The other strong case for a consumption tax is that most modern economies have adopted some form of a consumption tax. According to the United States Council for International Business (USCIB), 70 countries and 26 territories including the likes of China, Canada, Germany, Great Britain and many others use some form of consumption taxes or Value-Added Tax (VAT). A VAT is a different form of a consumption tax in which at each stage on the supply chain that adds value to a product, a flat tax rate is factored into the price each time the product is sold, including the final sale of the good.
“If you were to start a country from scratch and you were trying to create a perfect tax policy, a value-added tax may be better than many of the other taxes. It’s better than taxes on production and innovation because those taxes can discourage those things,” said Barbara Anderson, executive director of Massachusetts-based Citizens for Limited Taxation. “So, a tax on consumption is on the consumer end; they have a choice whether or not to consume certain things.”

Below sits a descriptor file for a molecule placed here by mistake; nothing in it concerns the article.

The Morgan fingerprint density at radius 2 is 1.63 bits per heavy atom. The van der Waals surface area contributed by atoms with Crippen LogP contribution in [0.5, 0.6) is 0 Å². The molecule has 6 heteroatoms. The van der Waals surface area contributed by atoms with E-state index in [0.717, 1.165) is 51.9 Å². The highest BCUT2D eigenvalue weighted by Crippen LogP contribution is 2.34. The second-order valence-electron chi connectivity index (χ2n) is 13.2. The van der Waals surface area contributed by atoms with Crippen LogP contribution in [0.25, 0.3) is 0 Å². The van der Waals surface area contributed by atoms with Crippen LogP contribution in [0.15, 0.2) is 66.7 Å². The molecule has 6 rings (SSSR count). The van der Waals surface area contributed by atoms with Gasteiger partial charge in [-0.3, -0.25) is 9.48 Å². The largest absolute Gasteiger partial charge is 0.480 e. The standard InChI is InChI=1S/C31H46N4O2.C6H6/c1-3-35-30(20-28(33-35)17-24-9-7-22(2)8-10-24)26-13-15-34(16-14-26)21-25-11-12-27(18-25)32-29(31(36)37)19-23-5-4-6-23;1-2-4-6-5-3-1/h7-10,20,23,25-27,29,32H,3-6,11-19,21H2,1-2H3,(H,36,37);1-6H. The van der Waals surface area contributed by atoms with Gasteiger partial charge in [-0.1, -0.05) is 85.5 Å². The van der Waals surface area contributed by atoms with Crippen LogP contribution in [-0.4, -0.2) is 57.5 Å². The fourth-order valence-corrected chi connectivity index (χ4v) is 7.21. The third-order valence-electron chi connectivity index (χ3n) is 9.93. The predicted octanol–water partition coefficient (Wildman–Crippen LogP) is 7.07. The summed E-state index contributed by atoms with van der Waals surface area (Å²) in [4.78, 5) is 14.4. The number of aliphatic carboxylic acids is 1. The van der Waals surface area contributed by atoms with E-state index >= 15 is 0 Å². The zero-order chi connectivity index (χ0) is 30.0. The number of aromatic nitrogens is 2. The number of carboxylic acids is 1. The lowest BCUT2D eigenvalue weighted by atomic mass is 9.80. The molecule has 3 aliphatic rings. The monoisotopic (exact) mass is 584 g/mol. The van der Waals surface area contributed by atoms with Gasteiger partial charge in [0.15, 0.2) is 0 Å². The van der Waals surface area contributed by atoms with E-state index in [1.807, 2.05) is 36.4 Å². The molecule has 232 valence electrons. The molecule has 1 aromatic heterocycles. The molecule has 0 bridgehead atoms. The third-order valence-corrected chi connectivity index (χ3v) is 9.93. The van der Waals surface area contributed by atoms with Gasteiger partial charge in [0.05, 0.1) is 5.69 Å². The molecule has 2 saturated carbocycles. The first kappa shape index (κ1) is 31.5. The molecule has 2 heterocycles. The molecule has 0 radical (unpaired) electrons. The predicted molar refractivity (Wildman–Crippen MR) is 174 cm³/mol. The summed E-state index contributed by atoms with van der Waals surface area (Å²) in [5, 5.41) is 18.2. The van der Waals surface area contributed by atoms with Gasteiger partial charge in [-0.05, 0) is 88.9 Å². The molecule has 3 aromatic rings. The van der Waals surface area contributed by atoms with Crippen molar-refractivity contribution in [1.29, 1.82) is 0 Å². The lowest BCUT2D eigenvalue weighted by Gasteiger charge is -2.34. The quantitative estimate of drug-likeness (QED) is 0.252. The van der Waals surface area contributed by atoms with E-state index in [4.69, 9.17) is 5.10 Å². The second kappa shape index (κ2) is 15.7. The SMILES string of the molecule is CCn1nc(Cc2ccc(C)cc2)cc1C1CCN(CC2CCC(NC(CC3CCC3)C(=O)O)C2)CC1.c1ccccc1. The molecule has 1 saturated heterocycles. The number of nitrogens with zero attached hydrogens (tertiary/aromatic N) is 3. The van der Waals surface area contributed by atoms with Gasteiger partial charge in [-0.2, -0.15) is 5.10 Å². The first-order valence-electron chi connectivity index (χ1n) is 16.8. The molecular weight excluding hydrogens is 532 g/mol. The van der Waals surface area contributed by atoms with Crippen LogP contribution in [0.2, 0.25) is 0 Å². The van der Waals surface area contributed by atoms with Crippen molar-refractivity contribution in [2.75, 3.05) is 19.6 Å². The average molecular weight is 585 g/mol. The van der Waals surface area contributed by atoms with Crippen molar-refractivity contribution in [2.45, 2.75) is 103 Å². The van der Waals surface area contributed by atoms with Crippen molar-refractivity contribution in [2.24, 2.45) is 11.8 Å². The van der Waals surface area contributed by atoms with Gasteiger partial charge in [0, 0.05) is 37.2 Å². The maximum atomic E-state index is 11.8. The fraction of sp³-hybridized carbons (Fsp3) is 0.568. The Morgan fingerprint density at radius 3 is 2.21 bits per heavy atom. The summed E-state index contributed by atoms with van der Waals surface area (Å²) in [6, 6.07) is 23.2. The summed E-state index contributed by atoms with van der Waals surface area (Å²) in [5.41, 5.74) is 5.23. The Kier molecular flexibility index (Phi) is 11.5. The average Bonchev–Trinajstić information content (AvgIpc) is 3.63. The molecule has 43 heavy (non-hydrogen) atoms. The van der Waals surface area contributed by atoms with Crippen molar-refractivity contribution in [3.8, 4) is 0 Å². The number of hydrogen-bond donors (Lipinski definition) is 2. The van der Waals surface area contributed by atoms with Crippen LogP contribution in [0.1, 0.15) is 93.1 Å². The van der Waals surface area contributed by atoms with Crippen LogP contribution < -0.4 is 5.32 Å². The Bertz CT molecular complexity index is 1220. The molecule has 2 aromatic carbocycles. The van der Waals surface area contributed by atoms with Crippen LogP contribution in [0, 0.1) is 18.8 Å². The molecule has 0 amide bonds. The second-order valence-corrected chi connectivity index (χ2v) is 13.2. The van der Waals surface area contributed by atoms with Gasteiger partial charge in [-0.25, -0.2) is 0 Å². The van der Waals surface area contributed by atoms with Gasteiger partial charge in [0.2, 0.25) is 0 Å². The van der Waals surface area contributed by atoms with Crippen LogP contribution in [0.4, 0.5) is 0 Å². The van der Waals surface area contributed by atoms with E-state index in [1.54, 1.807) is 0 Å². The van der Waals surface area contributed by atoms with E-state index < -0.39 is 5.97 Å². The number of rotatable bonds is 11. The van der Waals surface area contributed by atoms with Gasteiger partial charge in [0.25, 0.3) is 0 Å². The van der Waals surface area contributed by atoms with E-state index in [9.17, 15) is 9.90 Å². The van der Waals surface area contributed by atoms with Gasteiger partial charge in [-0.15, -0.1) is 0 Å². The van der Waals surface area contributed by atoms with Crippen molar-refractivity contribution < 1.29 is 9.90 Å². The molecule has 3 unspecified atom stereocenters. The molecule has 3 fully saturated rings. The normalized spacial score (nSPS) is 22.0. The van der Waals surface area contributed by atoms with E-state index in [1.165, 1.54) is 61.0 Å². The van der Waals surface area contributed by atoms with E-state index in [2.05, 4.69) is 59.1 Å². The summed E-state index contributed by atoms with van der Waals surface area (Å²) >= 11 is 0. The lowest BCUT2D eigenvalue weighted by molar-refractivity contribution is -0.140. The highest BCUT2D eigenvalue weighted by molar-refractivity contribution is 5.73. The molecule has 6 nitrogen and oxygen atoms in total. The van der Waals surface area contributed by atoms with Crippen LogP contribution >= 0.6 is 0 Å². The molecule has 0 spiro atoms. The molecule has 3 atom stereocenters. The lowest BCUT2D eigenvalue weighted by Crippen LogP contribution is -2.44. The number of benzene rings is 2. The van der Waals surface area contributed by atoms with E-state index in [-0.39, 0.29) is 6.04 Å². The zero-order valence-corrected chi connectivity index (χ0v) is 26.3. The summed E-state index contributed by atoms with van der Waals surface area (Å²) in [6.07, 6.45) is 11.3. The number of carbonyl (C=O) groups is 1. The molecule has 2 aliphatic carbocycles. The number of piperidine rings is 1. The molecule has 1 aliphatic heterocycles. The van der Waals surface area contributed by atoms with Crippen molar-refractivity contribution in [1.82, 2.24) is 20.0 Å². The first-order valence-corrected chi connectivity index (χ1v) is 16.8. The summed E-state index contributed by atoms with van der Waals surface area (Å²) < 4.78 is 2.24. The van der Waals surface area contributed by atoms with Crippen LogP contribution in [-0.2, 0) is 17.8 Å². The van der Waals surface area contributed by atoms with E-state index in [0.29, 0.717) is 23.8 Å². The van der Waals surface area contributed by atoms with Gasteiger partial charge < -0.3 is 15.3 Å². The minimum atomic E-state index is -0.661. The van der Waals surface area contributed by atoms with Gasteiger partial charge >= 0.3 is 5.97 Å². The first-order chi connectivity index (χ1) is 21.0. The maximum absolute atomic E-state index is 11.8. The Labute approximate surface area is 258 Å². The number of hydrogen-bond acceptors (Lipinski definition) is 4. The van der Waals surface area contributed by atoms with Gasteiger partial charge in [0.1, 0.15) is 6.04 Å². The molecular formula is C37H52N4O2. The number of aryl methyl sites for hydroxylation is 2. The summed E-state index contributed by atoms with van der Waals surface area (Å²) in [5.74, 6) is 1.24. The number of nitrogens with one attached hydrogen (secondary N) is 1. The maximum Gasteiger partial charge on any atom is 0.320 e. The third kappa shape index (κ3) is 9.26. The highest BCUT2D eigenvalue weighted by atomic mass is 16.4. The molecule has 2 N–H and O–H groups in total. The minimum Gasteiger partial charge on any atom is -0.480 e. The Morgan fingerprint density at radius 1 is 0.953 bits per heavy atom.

Any possible change to consumption tax would cause an initial shock to the American economy. In the long run it may be a more sustainable way for the government to tax society.
“Part of the problem with 2008 economic collapse was that it showed that Americans don’t save enough and that we are perfectly content burying ourselves in debt.” said Cameron Eide, a double major in economics and international affairs at Northeastern University. “This way the government taxes you for what you buy and nothing more. If you don’t want to get taxed, don’t buy as much.”
The tax reform issue certainly will not solve itself. That is why concerned citizens like Schutte of Fair Tax are challenging 99 years of conventional thinking that comes with the income tax. And with an annual trillion-dollar deficit, it may be time to try something new.
“We want taxation to be open and visible, and that is what the Fair Tax does,” Schutte said. “Our system taxes in a way that does not compress the economy and keeps everything open. It is a simple pay as you go system for individuals.”
New Hampshire’s Statehouse. Home to one of the largest legislative bodies in the world.